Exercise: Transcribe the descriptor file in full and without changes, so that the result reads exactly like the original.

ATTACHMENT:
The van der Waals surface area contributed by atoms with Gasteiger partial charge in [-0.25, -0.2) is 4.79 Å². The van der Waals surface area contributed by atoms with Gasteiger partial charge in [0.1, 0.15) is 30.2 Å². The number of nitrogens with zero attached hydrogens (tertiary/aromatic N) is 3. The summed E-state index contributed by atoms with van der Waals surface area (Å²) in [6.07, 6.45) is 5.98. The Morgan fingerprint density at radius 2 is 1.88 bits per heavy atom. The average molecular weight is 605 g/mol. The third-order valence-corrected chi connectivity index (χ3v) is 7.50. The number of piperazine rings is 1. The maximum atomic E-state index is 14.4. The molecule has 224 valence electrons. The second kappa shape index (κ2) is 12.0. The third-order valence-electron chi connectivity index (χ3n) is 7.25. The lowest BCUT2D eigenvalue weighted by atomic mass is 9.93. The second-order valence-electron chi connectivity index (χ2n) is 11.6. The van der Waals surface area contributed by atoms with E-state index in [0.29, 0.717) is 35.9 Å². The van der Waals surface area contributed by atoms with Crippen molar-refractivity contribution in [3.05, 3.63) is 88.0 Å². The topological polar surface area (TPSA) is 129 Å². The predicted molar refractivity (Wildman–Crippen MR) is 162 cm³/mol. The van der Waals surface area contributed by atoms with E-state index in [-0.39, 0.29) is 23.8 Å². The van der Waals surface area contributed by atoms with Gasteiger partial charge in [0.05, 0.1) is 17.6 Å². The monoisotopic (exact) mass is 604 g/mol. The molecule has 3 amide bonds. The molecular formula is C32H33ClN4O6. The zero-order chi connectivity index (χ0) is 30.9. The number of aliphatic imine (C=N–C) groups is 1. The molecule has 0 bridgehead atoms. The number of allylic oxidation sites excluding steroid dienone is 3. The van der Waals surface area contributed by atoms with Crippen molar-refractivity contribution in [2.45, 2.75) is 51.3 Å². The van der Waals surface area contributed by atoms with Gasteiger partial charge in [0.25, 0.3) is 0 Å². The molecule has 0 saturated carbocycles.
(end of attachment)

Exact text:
The van der Waals surface area contributed by atoms with Gasteiger partial charge in [-0.25, -0.2) is 4.79 Å². The van der Waals surface area contributed by atoms with Gasteiger partial charge in [0.1, 0.15) is 30.2 Å². The number of nitrogens with zero attached hydrogens (tertiary/aromatic N) is 3. The summed E-state index contributed by atoms with van der Waals surface area (Å²) in [6.07, 6.45) is 5.98. The Morgan fingerprint density at radius 2 is 1.88 bits per heavy atom. The average molecular weight is 605 g/mol. The third-order valence-corrected chi connectivity index (χ3v) is 7.50. The number of piperazine rings is 1. The maximum atomic E-state index is 14.4. The molecule has 224 valence electrons. The second kappa shape index (κ2) is 12.0. The third-order valence-electron chi connectivity index (χ3n) is 7.25. The lowest BCUT2D eigenvalue weighted by atomic mass is 9.93. The second-order valence-electron chi connectivity index (χ2n) is 11.6. The van der Waals surface area contributed by atoms with E-state index in [0.29, 0.717) is 35.9 Å². The van der Waals surface area contributed by atoms with Crippen molar-refractivity contribution in [3.05, 3.63) is 88.0 Å². The topological polar surface area (TPSA) is 129 Å². The predicted molar refractivity (Wildman–Crippen MR) is 162 cm³/mol. The van der Waals surface area contributed by atoms with E-state index in [-0.39, 0.29) is 23.8 Å². The van der Waals surface area contributed by atoms with Gasteiger partial charge in [0.05, 0.1) is 17.6 Å². The monoisotopic (exact) mass is 604 g/mol. The molecule has 3 amide bonds. The molecular formula is C32H33ClN4O6. The zero-order chi connectivity index (χ0) is 30.9. The number of aliphatic imine (C=N–C) groups is 1. The molecule has 0 bridgehead atoms. The number of allylic oxidation sites excluding steroid dienone is 3. The van der Waals surface area contributed by atoms with Crippen molar-refractivity contribution in [2.45, 2.75) is 51.3 Å². The van der Waals surface area contributed by atoms with Gasteiger partial charge in [0.25, 0.3) is 0 Å². The molecule has 0 saturated carbocycles.